This paper concludes that the existing framework remains broadly appropriate, but proposes methodological refinements to improve the assessment of market access, clarifies how serious short-term vulnerabilities are assessed, and proposes a modest extension of the transition period before graduation decisions become effective.
This paper reviews the evidence on how households in Sub-Saharan Africa segment along consumption, income and earning dimensions relevant for quantitative macroeconomic policy models which incorporate heterogeneity. Key findings include the importance of home-grown food in the income and consumption of house-holds well up the income distribution, the lack of formal financial inclusion for all but the richest households, and the importance of non-wage income. These stylized facts suggest that an externally-generated macroeconomic shock and the short-term policy response would mainly affect the behavior and welfare of these richer urban households, who are also more likely to have the means to cope. Middle class and poor households, especially in rural areas, should be insulated from these external shocks but vulnerable to a wide range of structural factors in the economy as well as idiosyncratic shocks.
The proposed FY 14–16 Medium-Term Budget was formulated within the Fund’s strengthened strategic planning framework and seeks to align the allocation of resources to the delivery of institutional priorities. Despite the additional resources that have been provided to meet crisis demands, crisis related work and overall work pressures remain elevated. At the same time, available resources are not being fully utilized. Therefore, the budget strategy—instead of asking for further additional resources—is geared toward making more efficient use of existing resources to reduce work pressures and meet new demands.
This paper proposes to maintain the Poverty Reduction and Growth Trust (PRGT)-eligibility criteria established in early 2010 and considers, based on the application of such criteria, whether updates to the eligibility list are warranted at this time. The premise remains that access to the Fund’s scarce concessional resources should be preserved for members with low income and related vulnerabilities, while keeping PRGT eligibility closely aligned with International Development Association (IDA) practices. Based on the application of the PRGT-eligibility framework, no countries are proposed for entry or graduation at this time.
Will Ghana’s oil production from 2011 accelerate progress toward middle-income status, or will it retard gains in living standards through a possible "resource curse"? This paper examines the likelihood of "resource curse" effects, drawing on a dataset of 150 low and middle income countries from 1973 to 2008 using static and dynamic panel estimation techniques. Results confirm that resource rich countries in Ghana’s income range do experience slower growth than their more diversified peers, an effect that appears to be related to weaker governance. Provided that Ghana can preserve and improve its economic governance and also strengthen fiscal management, prospects look good for converting its oil wealth into sustained strong economic growth.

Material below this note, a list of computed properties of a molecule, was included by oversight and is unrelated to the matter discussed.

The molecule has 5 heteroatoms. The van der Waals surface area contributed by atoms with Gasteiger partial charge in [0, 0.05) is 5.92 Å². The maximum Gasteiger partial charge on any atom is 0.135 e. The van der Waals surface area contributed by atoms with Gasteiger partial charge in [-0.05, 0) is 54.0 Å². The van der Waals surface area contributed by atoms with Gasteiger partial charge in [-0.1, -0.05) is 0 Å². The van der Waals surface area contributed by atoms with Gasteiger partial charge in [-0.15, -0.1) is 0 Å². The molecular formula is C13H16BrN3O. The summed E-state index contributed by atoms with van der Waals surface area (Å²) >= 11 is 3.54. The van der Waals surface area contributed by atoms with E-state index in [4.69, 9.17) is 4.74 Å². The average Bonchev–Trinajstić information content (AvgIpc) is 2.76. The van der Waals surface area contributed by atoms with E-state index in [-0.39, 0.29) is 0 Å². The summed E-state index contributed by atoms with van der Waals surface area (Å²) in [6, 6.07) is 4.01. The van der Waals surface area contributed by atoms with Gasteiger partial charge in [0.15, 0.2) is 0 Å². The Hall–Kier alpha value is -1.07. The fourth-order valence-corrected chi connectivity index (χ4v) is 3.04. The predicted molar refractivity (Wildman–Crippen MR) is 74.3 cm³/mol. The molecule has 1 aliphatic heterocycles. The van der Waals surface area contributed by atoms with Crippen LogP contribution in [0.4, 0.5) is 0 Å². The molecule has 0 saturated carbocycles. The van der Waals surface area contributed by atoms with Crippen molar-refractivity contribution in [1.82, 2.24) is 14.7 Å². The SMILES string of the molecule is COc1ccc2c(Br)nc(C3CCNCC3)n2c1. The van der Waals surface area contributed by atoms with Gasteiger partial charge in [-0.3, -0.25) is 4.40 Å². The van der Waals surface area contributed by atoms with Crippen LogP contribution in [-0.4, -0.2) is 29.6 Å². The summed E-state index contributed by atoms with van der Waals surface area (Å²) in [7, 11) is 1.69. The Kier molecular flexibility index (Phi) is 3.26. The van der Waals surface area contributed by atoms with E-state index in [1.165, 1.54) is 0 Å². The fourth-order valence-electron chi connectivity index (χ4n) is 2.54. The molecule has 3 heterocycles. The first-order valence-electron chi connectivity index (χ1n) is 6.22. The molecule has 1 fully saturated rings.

Mr. Robert Gillingham, David Locke Newhouse, Mr. David Coady, Mr. Kangni R Kpodar, Moataz El-Said, and Mr. Paulo A Medas
With the recent jump in world oil prices, the issue of petroleum product pricing has become increasingly important in developing countries. Reflecting a reluctance of many governments to pass these price increases onto energy users, energy price subsidies are absorbing an increasing share of scarce public resources. This paper identifies the issues that need to be discussed when analyzing the fiscal and social costs of fuel subsidies. Using examples from analyses recently undertaken for five countries, it also identifies the magnitude of consumer subsidies and their fiscal implications. The results of the analysis show that-in all of these countries-energy subsidies have significant social and fiscal costs and are badly targeted.
Using available data on the distribution of HIV/AIDS prevalence across population groups for four sub-Saharan African countries and transposing this information to household income and expenditure surveys, we simulate the impact of HIV/AIDS on poverty and inequality. We find that the epidemic lowers average income and increases poverty, and that the jump in poverty is larger than expected from the fall in average income. This disproportionate increase in poverty reflects the large share of the population living on the threshold of poverty and the higher HIV prevalence rates in those segments of the population.
The Annual Report 2005 to the Board of Governors reviews the IMF's activities and policies during the financial year (May 1, 2004, through April 30, 2005). The main sections cover country, global, and regional surveillance; strengthening surveillance and crisis prevention; IMF program support and crisis resolution; the Fund's role in low-income countries; financial operations and policies; technical assistance and training; governance and management of the IMF; and cooperation, communication and outreach. Besides the full financial statements for the year, appendixes cover international reserves, financial operations and transactions, principal policy decisions, relations with other international organizations, press communiqués of advisory committees, Executive Directors and their voting power, and changes in the Executive Board's membership.